Given the general precision with which God defines time periods – and given that He certainly knows what a year is – God could have used the word for year in the scripture text, but chose not to. Why? Could it be that this is a reference to a solar-based year, rather than a lunar cycle based year (such as the Hebrew calendar)? In other words, that He knew what man would do to the calendar, and in this one instance, chose to accommodate it? Or is there really such a thing as a “prophetic year”? I have my doubts, but interpreting “times” can be a challenge. For whatever the reason, God seems to be intentionally keeping the meaning hidden for now.[Postscript: After I wrote the above, I came across Dan. 4, verses 16, 23, 25 and 32, all of which contain the phrase “seven periods of time.” Dan. 4 is the chapter where Nebuchadnezzar has a dream which is subsequently fulfilled by him being made like a beast of the field for seven periods of time, after which his sanity is restored. I think it is safe to say biblical commentators who take this account as literal universally hold that Nebuchadnezzar’s punishment lasted seven years. In other words, in that context, time = year.
This text is interesting for another reason – it is contained within the part of the book of Daniel that is not written in Hebrew, but Aramaic. Thus, the word time is an Aramaic word, iddan. This may actually be a clue as to its meaning, i.e., the time reference may be something outside of the Hebrew calendar, such as a solar year. Thus, a time measurement that would be understood to the Babylonians but not necessarily correlate to Hebrew time measurement.
This Aramaic word, iddan, is the exact same word used in Dan. 7:25 – “He shall speak words against the Most High, and shall wear out the saints of the Most High, and shall think to change the times and the law; and they shall be given into his hand for a time, times, and half a time.” So, based on this usage, I think the most probable meaning of 3½ times is 3½ years – but not necessarily Hebrew calendar years.]
What Calendar Does God Use?
The reality is that man did not invent the calendar – God did. God defined a day as one complete cycle of evening and morning, i.e., from sunset to sunset. Gen. 1:5. God defined a week as seven days – six days of work followed by one day of rest. Gen. 1:31 – 2:3. God defined a month as one complete lunar cycle, that is, from one new moon to the next – always 29 or 30 days. Isaiah 66:23.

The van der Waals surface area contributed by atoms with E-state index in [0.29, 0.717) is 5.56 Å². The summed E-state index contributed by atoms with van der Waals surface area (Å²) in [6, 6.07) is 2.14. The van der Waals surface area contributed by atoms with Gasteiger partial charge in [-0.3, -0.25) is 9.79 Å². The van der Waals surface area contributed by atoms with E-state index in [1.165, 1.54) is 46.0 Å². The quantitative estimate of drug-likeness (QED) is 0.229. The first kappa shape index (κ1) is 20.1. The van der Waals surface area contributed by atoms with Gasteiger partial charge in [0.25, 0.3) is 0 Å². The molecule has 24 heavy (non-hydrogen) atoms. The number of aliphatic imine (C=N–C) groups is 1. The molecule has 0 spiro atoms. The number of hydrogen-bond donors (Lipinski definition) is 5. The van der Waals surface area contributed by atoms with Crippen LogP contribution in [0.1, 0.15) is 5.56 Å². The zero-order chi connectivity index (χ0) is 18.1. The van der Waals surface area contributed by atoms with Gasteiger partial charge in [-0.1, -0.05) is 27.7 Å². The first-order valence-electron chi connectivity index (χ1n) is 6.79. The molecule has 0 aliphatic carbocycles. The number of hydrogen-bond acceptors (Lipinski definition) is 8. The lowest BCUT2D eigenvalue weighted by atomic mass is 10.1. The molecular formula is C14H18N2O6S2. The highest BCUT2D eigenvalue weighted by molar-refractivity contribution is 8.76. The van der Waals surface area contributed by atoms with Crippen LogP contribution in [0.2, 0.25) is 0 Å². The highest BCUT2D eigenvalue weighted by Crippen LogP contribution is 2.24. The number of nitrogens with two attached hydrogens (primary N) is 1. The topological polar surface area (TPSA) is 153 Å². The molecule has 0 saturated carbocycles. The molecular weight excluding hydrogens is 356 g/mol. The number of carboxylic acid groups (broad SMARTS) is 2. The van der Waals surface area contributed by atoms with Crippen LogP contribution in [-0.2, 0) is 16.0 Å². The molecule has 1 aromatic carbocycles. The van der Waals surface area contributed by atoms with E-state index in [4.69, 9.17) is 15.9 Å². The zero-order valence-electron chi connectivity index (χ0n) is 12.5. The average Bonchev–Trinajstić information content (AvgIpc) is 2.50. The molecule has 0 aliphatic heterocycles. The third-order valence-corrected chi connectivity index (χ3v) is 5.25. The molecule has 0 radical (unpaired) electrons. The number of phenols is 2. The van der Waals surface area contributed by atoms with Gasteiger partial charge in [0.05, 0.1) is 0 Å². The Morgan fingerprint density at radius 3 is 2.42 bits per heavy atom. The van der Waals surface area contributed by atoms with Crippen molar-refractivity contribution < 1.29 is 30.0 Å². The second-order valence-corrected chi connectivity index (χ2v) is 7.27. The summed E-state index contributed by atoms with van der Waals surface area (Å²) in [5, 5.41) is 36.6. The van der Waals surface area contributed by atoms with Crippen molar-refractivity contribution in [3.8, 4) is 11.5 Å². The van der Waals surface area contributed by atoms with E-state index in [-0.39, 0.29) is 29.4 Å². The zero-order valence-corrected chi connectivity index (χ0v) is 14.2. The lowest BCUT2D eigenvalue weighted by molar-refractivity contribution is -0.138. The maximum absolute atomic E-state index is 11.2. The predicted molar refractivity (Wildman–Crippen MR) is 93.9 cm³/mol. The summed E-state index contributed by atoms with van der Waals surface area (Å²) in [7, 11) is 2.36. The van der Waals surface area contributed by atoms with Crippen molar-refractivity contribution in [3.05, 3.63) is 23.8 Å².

The Hebrew year has a whole number of months, either 12 or 13, depending on a specific rotation over a period of 19 years (235 months). The 13th month is an intercalary month (i.e., an additional month in only some years). Historically, the Jews have recognized two annual calendars. There is a religious year which begins on Nisan 1 (usually falling in March), and there is a civil year beginning on Tishrei 1, which usually falls in September.
Over time, mankind has gradually changed all of these basic definitions to suit our purposes. Instead of starting each day at sunset, we define it as beginning at midnight. God defined a week as having seven days with one day of rest (the Sabbath), from Friday sunset to Saturday sunset counting as the last day of the week. We define a week with two days of rest (a weekend), and what most Christians call the Sabbath is actually the first day of the week (Sunday), not the last.
Western civilization has completely divorced the concept of a month from the lunar cycle of new moons by introducing 28 day and 31 day months. And we base the year not on lunar cycles, but on solar cycles, having completely disposed of the concept of an intercalary month. Additionally, New Year’s day was changed to January 1from dates roughly correlating with the Hebrew calendar (usually September 1, but also sometimes March 1) as used by ancient calendars.